unleashing your inner dogThough this book came out in 2001 it definitely has a hippie or new age vibe going on especially in the art work. I was expecting a more humorous book, but it is more philosophical and about how to have a relaxed, joyful outlook on life no matter what is happening. Mari Stein shares her observations of her dogs’ joy in the every day: eating, chasing a stick, leaping for a Frisbee are all approached with the same open honesty. Dogs truly are nature’s pure examples of unconditional love and loyalty.

12. November 2014 · Write a comment · Categories: Adult Books, Fiction, Kira · Tags: , ,

Cat love letters by Leigh W. Rutledge , 112 pages, read by Kira, on 11/12/2014

This delightful book features collected correspondence between pairs of cats.  Some of these cats are falling in love, some are having spats, some are desperately searching for their loved ones, atypical relationshipsindex 10-titanic-new-version-lolcats column_021_demotivational-cats perfectly-timed-photos-29    – a wide variety of relationships Ian Wilkinson, from Peterborough, UK who has recieved letters from Royal Mail claiming his three-year-old cat Snowball has attacked the postmanIMG_0930 Dear Kitty Paware  images3  9a5d5e3227147d312c34b494b8f09fb4 thumb  imagesfeindex2cat_1751089catured.  Some were sweet, some were funny.  Another treat by Leigh Rutle????????????????????????????????????????????????????????????????????????????????????dge.

12. November 2014 · Write a comment · Categories: Fantasy, Fiction, Kira · Tags:

Clariel: the Lost Abhorsen by Garth Nix, 382 pages, read by Kira, on 11/08/2014

index2In this prequel to the Sabriel series, protagonist Clariel, is forced to move to the city of Belisaire with her parents.  Her mother is moving to the capital, because it provides better opportunities for her work as a goldsmith.  Clariel hates being cooped up in the city – and is desperate to escape.  She is subjected to having to act properly, and decide whether or not to step into the political machinations.  There is a very funny scene at her first class at the academy – the subject “drinking tea”, where all sorts of etiquette and protocols are to be observed, where the instructor struggles in vain to rein his 5 students in. Throughout the novel, Clariel struggles with doing the right thing versus escaping and gaining her own freedom.  Returning readers will be delighted that Moggett the sarcastic cat-like creature has an extended role.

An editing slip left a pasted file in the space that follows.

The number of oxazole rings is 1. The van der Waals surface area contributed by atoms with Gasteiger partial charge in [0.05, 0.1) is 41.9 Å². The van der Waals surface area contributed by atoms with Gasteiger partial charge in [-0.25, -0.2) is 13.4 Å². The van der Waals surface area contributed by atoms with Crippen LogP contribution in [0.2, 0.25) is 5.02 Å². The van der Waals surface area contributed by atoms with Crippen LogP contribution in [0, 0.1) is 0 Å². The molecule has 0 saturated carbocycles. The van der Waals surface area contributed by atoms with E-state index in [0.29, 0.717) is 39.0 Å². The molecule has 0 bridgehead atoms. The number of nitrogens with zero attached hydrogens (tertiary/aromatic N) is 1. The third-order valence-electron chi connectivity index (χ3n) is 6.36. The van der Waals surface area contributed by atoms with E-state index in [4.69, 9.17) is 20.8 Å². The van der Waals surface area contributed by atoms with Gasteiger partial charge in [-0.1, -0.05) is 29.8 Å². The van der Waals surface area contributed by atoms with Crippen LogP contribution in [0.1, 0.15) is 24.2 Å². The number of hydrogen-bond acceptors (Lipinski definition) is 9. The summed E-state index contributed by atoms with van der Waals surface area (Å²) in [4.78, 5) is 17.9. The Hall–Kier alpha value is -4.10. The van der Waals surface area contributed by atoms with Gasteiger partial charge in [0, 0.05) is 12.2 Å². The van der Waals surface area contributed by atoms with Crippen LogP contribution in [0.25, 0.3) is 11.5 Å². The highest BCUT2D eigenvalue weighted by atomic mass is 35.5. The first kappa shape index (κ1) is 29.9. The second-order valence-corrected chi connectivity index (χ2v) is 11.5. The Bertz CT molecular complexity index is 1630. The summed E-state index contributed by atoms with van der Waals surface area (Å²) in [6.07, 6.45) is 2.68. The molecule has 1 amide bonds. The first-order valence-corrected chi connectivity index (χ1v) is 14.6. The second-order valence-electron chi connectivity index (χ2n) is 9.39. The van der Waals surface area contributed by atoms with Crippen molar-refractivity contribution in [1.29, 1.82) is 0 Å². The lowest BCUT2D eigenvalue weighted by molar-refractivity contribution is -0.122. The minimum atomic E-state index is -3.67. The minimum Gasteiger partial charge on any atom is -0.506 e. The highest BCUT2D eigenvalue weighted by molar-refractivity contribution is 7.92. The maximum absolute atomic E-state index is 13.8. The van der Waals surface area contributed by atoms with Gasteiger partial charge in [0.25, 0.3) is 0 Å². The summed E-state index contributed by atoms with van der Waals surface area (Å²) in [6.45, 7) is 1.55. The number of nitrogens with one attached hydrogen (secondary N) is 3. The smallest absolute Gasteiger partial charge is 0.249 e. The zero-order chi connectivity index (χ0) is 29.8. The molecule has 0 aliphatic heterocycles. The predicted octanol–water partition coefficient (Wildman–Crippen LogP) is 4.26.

12. November 2014 · Write a comment · Categories: Angie, Children's Books, Fiction, Historical Fiction · Tags:

The Orphan and the Mouse by Martha Freeman, David McPhail (Illustrations), 220 pages, read by Angie, on 11/10/2014

The Cherry Street Children’s Home is a pretty nice place to live for both kids and mice. The kids have a safe place to stay, nice meals, schooling and a few chores. The mice have an abundant supply of crumbs to fill their larders, entertainment through the stories they hear told to the children and a wonderful supply of art. The Cherry Street mice are obsessed with art and the accumulation of it. They have specially trained thieves who go out into the orphanage to collect art. Mary Mouse has become one the the thieves after her husband is killed. Unfortunately, one of Mary’s missions goes awry and she is seen by the humans. Caro, a young orphan saves her life, but the exterminators are to be called. The rest of the mice are forced to move, but they leave Mary in exile as punishment. Caro is a perfect example of a model orphan. She is helpful and kind and willing to believe everything the director Mrs. George says.

This book has a lot of references to Stuart Little by E.B. White which really makes me want to read it again. The mice of Cherry Street see Stuart as a hero and someone to emulate. I don’t usually enjoy animal stories, but I like how the mice and the orphans come together in this one. There is a lot going on here: baby snatchings, work house threats, blackmail, despotic rulers, murder. I appreciate that it is all written on a level kids can understand and appreciate. I also really appreciate that Caro didn’t suddenly discover the ability to talk to Mary. It made the story more realistic with the communication barrier.

12. November 2014 · Write a comment · Categories: Angie, Children's Books, Fiction, Mystery

The Ghosts of Tupelo Landing by Sheila Turnage, 368 pages, read by Angie, on 11/10/2014

Mo and Dale, the Desperado Detectives, are back with all the quirky characters of Tupelo Landing. They have to learn about the history of their town for a school assignment. Instead of interviewing one of the elders of the town like all their classmates are doing, Mo convinces Dale to pick the ghost of the inn as their subject. The ramshackle inn was recently purchased by Miss Lana and Grandmother Miss Lacy to keep it out of the hands of the horrible Rat Face woman. The inn has been closed since the 1930s when a horrible accident left the family grieving and a ghost in residence. Mo and Dale are determined to find out who the ghost is and what happened to her even as they are stonewalled by the people who were there and know the story. Their investigation uncovers secrets of some of the town residents and explains the connection new kid Harm has to the area.